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For his next astonishing feat, that wizard of the animated screen Sylvain Chomet, master of The Triplets of Belleville, has pulled out of his hat an all-new Jacques Tati film. At least it’s close enough to being all-new and all-Tati to deceive the eye—and who, witnessing this marvel, would not want to be fooled?
Chomet’s source is L’Illusionniste, a script Tati wrote sometime in the early 1950s, when his recent success with Jour de fête had not blunted the memory of being a middle-aged music-hall performer knocking around Europe but going nowhere. In his biography of Tati, David Bellos writes that the earliest version of L’Illusionniste takes its title character, a mediocre stage magician, "down the ladder of international engagements to end up amusing Ruritanian peasants…in the back of beyond." There this surrogate Tati attracts a single admirer—a "wide-eyed, teen-age girl who really believes in the magic that she sees on stage"—who decides to accompany him on his travels. His career picks up again when they get to the Great City; but then the girl meets and falls for a young student, who fills her in on the facts of sleight of hand. She runs off with him, and the magician, alone once more, leaves the Great City on a train bound somewhere.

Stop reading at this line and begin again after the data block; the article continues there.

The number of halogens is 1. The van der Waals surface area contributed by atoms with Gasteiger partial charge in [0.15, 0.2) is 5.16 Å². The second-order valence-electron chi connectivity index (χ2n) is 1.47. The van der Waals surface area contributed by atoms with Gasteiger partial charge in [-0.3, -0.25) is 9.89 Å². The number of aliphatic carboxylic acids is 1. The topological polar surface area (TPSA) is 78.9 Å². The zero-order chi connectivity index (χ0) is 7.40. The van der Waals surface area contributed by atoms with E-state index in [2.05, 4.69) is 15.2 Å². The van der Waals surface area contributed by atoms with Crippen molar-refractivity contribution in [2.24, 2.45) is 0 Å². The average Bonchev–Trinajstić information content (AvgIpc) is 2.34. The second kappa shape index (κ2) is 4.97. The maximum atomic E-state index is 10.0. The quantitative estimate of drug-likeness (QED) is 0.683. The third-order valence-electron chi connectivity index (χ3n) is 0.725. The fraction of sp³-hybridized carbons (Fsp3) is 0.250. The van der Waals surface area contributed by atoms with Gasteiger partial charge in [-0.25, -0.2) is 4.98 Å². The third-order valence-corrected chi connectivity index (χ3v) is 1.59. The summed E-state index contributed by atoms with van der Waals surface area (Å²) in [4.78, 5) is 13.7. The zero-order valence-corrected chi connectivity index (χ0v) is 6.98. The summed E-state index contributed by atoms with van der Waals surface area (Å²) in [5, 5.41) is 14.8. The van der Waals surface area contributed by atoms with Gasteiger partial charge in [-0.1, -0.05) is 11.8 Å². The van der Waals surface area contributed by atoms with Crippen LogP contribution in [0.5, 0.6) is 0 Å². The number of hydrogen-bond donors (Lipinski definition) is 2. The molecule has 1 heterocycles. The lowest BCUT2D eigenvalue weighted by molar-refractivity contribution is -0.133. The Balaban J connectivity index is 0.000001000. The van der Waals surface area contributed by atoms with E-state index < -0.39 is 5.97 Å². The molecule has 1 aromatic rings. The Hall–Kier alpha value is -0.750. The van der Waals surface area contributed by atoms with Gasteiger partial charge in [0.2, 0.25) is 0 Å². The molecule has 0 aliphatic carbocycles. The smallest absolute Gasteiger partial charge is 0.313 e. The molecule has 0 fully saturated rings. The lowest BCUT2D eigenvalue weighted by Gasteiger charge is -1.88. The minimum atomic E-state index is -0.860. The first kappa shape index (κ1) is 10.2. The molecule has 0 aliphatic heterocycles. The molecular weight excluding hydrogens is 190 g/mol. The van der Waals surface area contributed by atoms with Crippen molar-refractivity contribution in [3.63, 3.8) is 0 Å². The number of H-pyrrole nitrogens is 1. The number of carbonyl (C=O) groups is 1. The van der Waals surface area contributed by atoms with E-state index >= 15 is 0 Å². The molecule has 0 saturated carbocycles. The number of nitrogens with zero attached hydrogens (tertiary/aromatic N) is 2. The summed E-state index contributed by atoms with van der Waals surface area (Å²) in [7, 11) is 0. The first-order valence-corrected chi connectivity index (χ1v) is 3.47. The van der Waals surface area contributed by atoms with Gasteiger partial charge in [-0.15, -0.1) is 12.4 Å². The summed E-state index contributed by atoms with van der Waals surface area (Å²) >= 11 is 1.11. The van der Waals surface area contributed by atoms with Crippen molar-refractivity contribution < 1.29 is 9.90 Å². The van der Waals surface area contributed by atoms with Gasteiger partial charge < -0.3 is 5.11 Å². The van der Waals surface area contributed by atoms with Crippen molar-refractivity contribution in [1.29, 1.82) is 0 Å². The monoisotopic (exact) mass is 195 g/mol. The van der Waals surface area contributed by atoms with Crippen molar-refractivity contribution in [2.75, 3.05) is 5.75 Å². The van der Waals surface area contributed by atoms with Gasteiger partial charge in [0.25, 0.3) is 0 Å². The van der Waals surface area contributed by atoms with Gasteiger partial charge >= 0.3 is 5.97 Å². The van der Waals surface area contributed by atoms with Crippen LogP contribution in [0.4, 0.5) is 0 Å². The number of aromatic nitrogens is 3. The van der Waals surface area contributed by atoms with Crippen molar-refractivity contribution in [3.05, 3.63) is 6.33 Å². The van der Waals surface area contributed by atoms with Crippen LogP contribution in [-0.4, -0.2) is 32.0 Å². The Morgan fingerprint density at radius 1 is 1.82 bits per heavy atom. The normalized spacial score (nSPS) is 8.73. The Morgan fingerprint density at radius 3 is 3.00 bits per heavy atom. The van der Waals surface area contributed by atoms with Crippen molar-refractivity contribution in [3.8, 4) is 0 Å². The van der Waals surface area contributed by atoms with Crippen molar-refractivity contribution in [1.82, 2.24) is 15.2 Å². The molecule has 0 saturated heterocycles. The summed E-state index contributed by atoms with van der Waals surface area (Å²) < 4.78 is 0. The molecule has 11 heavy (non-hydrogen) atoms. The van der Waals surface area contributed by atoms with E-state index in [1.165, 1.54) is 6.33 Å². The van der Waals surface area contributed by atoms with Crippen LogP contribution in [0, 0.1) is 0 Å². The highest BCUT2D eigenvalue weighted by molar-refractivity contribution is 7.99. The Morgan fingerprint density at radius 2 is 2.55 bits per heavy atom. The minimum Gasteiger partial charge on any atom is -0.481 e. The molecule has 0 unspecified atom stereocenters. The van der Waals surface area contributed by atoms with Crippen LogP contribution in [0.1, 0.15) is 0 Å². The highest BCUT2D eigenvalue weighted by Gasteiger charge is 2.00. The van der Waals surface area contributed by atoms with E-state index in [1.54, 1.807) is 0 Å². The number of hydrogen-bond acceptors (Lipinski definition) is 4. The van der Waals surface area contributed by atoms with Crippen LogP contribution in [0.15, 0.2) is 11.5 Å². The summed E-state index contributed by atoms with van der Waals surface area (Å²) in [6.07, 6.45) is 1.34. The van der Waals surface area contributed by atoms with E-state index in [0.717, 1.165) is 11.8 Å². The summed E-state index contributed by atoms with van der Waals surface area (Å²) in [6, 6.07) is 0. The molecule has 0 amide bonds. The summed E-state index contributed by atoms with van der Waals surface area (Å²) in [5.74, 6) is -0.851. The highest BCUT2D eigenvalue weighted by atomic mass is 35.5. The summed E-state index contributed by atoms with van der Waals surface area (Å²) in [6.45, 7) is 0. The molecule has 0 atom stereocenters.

Bellos reports that soon after the release of Les Vacances de Monsieur Hulot in 1953, Tati said this story (with its ample potential for Chaplinesque self-pity) would likely be his next movie. It wasn’t, of course—he did Mon Oncle instead, remaining in the character of Hulot—but as late as 1961 he was still thinking about making the film.
Now Chomet has given us something that might be even better than Tati himself in L’Illusionniste: a cartoon character, Tatischeff, with pants that are too short, a suit jacket that’s too pinched, a nose that’s been cranked up too high and a rabbit that’s too quick to escape from its top hat and bite someone, plying his less-than-amazing trade through the beautifully animated scenes of The Illusionist. The tone is more sweetly melancholic than it might have been in Tati’s film, since Chomet looks back on a world of music halls that have long gone dark. The setting is both grittier and more picturesque; the Great City has been turned into a 1959 Edinburgh drawn as a maze of twisting brick lanes, giddily slanted streets, stiltlike bridges and half-hidden staircase passages, all tucked improbably under a cliff that’s as protuberant as Tatischeff’s nose. Here the characters emit the characteristic Tati gibble-gabble in place of words—"Ha nigh day!" cries a passing American through his permanent ear-to-ear grin—but with physiognomies and gestures that can fully match the distortion.